Center Stage – DSO Influencer, Steve Bilt

For the past eight years, Group Dentistry Now has been committed to the success of emerging dental groups & DSOs and the people who work for them. 

In January 2019, we began recognizing DSO influencers with our annual ‘DSO Influencers to Watch’ list. Since then, we have pivoted from an annual list to a regular featured article, Center Stage, which highlights an individual DSO influencer. 

Who is a DSO influencer? Someone who impacts and influences not just their dental group, but the DSO industry at large. With well-honed leadership skills, they inspire positivity, exhibit vision, and display entrepreneurial energy. Outside-the-box thinkers, they have extraordinary business acumen and philanthropic interest.  

Steven C. Bilt is the co-founder and CEO of Smile Brands, Inc., a leading Dental Support Organization with nearly 700 affiliated dental offices across 30 states. He co-founded the company in 1998 with just 11 locations and charted the organization’s rapid growth through a combination of acquisitions and de novo practice openings. Steve also serves as Chairman of the Smiles for Everyone Foundation, which has delivered over $30 million in donated dentistry across seven countries since 2011. He is the chief architect of the company’s award-winning culture and has been recognized as a Glassdoor Top CEO multiple times and was named Best CEO and Best CEO for Diversity by Comparbly. He has also received many honors for his philanthropy, including; the 2022 Real Leaders Impact Award, 2020 Pepperdine University Graziadio Business School Notable Alumni Award, and 2019 Association for Corporate Growth Founders Award. Steve also serves on the boards of THINK Together and the Young Presidents Organization and is a founding member of the Association of Dental Support Organizations.

GDN: What is your background? How did you get into the dental space and what did you do before you entered it? What prompted you to enter the dental support market – which was new at that time?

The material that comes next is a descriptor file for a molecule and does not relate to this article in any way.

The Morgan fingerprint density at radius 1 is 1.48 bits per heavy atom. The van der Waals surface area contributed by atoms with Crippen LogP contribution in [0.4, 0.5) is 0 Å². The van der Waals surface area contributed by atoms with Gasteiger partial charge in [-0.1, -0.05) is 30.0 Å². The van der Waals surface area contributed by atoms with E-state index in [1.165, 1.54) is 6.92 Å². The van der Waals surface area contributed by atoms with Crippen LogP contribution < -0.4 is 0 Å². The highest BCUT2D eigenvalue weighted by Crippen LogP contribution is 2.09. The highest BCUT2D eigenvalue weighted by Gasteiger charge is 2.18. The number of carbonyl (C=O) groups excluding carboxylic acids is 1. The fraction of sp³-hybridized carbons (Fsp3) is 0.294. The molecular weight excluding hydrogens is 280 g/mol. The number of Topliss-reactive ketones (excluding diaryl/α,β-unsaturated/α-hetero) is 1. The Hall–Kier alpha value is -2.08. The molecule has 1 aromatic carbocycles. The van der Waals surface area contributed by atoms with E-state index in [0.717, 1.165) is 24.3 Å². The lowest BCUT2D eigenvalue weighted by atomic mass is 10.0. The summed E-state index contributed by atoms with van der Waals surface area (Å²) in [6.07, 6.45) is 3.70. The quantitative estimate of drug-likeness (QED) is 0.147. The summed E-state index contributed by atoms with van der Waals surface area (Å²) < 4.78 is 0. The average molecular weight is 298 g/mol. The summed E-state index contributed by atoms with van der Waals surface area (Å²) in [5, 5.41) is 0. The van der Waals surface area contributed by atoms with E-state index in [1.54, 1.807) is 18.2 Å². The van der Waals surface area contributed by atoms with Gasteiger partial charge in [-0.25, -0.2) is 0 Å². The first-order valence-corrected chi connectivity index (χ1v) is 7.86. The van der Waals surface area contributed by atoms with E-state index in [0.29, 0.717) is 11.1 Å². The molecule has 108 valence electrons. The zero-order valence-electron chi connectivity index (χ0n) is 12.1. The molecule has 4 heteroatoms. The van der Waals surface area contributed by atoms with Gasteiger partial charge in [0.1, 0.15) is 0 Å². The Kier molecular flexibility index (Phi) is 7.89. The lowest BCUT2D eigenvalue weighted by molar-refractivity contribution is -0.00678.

SB: I began my career in finance & accounting. I spent the first five years of my career at Ernst & Young leaving to become lead finance for one of my clients in the rehabilitation services sector. Then, after that organization was acquired by the second largest dialysis company in the U.S., I became their VP of Finance.  That company was publicly traded and diversified into many different healthcare businesses. After it was successfully sold, I had the opportunity to investigate a variety of sectors across the healthcare landscape. The dental space was particularly appealing to me based on two factors: 1) Payor Dynamics–patients chose their own provider and the felt qualified to select based on their perception of quality, value, and convenience and 2) Under penetration–less than half of the U.S. population went to the dentist in any given year. Those two factors added up to an opportunity to offer a revision to the traditional business models.

GDN: Smile Brands has had a lot of female executives for years and is always winning diversity awards. Can you speak to this?

SB: We have been blessed with a lot of talented people who’ve made it easy to support their dreams and watch them fly. We have always worked to support a respectful culture where we help one another succeed and rise as one. In more recent years, we have worked to sustain an open dialogue around issues relating to diversity and inclusion and have introduced a platform that we call Safe.Smile.Space.™ to help codify our mutual expectations in this area.  We continue to work of late on improving our sourcing channels to be sure that we are exposed to a wide variety of candidates as positions become available.